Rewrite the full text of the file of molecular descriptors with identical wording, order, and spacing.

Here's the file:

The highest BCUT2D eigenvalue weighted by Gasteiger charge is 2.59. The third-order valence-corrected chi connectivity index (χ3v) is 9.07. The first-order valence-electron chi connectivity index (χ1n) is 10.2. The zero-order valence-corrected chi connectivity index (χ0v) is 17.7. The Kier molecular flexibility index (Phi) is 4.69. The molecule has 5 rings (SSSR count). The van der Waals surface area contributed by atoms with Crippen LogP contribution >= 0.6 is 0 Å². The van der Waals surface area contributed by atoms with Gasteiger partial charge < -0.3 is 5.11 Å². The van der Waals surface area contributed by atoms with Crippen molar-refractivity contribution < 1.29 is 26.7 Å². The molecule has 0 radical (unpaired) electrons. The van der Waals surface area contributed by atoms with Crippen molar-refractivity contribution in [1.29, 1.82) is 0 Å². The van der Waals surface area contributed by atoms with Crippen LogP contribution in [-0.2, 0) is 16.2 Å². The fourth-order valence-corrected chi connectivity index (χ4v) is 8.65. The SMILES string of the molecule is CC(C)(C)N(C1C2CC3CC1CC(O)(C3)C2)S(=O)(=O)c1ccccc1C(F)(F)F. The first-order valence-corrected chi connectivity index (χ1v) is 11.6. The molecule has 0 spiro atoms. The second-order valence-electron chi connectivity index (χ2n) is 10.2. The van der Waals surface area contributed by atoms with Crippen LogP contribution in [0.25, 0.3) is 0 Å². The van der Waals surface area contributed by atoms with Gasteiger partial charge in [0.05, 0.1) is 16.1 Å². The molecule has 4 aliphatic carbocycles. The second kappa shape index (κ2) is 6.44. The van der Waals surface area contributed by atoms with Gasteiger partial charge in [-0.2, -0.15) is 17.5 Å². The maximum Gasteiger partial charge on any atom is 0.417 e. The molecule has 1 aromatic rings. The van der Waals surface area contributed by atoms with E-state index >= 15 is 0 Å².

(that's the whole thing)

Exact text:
The highest BCUT2D eigenvalue weighted by Gasteiger charge is 2.59. The third-order valence-corrected chi connectivity index (χ3v) is 9.07. The first-order valence-electron chi connectivity index (χ1n) is 10.2. The zero-order valence-corrected chi connectivity index (χ0v) is 17.7. The Kier molecular flexibility index (Phi) is 4.69. The molecule has 5 rings (SSSR count). The van der Waals surface area contributed by atoms with Crippen LogP contribution >= 0.6 is 0 Å². The van der Waals surface area contributed by atoms with Gasteiger partial charge < -0.3 is 5.11 Å². The van der Waals surface area contributed by atoms with Crippen molar-refractivity contribution < 1.29 is 26.7 Å². The molecule has 0 radical (unpaired) electrons. The van der Waals surface area contributed by atoms with Crippen molar-refractivity contribution in [1.29, 1.82) is 0 Å². The van der Waals surface area contributed by atoms with Crippen LogP contribution in [-0.2, 0) is 16.2 Å². The fourth-order valence-corrected chi connectivity index (χ4v) is 8.65. The SMILES string of the molecule is CC(C)(C)N(C1C2CC3CC1CC(O)(C3)C2)S(=O)(=O)c1ccccc1C(F)(F)F. The first-order valence-corrected chi connectivity index (χ1v) is 11.6. The molecule has 0 spiro atoms. The second-order valence-electron chi connectivity index (χ2n) is 10.2. The van der Waals surface area contributed by atoms with Crippen LogP contribution in [0.25, 0.3) is 0 Å². The van der Waals surface area contributed by atoms with Gasteiger partial charge in [0.05, 0.1) is 16.1 Å². The molecule has 4 aliphatic carbocycles. The second kappa shape index (κ2) is 6.44. The van der Waals surface area contributed by atoms with Gasteiger partial charge in [-0.2, -0.15) is 17.5 Å². The maximum Gasteiger partial charge on any atom is 0.417 e. The molecule has 1 aromatic rings. The van der Waals surface area contributed by atoms with E-state index >= 15 is 0 Å².